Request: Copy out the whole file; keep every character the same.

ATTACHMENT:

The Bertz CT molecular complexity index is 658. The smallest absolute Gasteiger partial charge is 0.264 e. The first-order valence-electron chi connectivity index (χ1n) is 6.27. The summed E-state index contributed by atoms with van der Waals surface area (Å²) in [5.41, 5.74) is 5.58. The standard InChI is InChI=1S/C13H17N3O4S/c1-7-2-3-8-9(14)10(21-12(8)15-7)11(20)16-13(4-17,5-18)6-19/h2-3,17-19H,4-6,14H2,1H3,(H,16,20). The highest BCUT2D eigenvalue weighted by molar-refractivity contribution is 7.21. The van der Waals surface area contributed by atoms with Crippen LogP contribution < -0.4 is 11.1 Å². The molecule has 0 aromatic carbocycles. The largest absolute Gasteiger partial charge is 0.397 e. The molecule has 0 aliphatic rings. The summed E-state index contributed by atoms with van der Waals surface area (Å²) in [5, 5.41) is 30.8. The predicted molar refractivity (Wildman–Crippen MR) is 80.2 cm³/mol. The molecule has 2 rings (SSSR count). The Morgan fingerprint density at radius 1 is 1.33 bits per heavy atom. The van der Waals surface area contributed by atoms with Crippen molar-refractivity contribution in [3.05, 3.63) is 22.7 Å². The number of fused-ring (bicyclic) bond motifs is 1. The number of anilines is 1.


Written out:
The Bertz CT molecular complexity index is 658. The smallest absolute Gasteiger partial charge is 0.264 e. The first-order valence-electron chi connectivity index (χ1n) is 6.27. The summed E-state index contributed by atoms with van der Waals surface area (Å²) in [5.41, 5.74) is 5.58. The standard InChI is InChI=1S/C13H17N3O4S/c1-7-2-3-8-9(14)10(21-12(8)15-7)11(20)16-13(4-17,5-18)6-19/h2-3,17-19H,4-6,14H2,1H3,(H,16,20). The highest BCUT2D eigenvalue weighted by molar-refractivity contribution is 7.21. The van der Waals surface area contributed by atoms with Crippen LogP contribution < -0.4 is 11.1 Å². The molecule has 0 aromatic carbocycles. The largest absolute Gasteiger partial charge is 0.397 e. The molecule has 0 aliphatic rings. The summed E-state index contributed by atoms with van der Waals surface area (Å²) in [5, 5.41) is 30.8. The predicted molar refractivity (Wildman–Crippen MR) is 80.2 cm³/mol. The molecule has 2 rings (SSSR count). The Morgan fingerprint density at radius 1 is 1.33 bits per heavy atom. The van der Waals surface area contributed by atoms with Crippen molar-refractivity contribution in [3.05, 3.63) is 22.7 Å². The number of fused-ring (bicyclic) bond motifs is 1. The number of anilines is 1.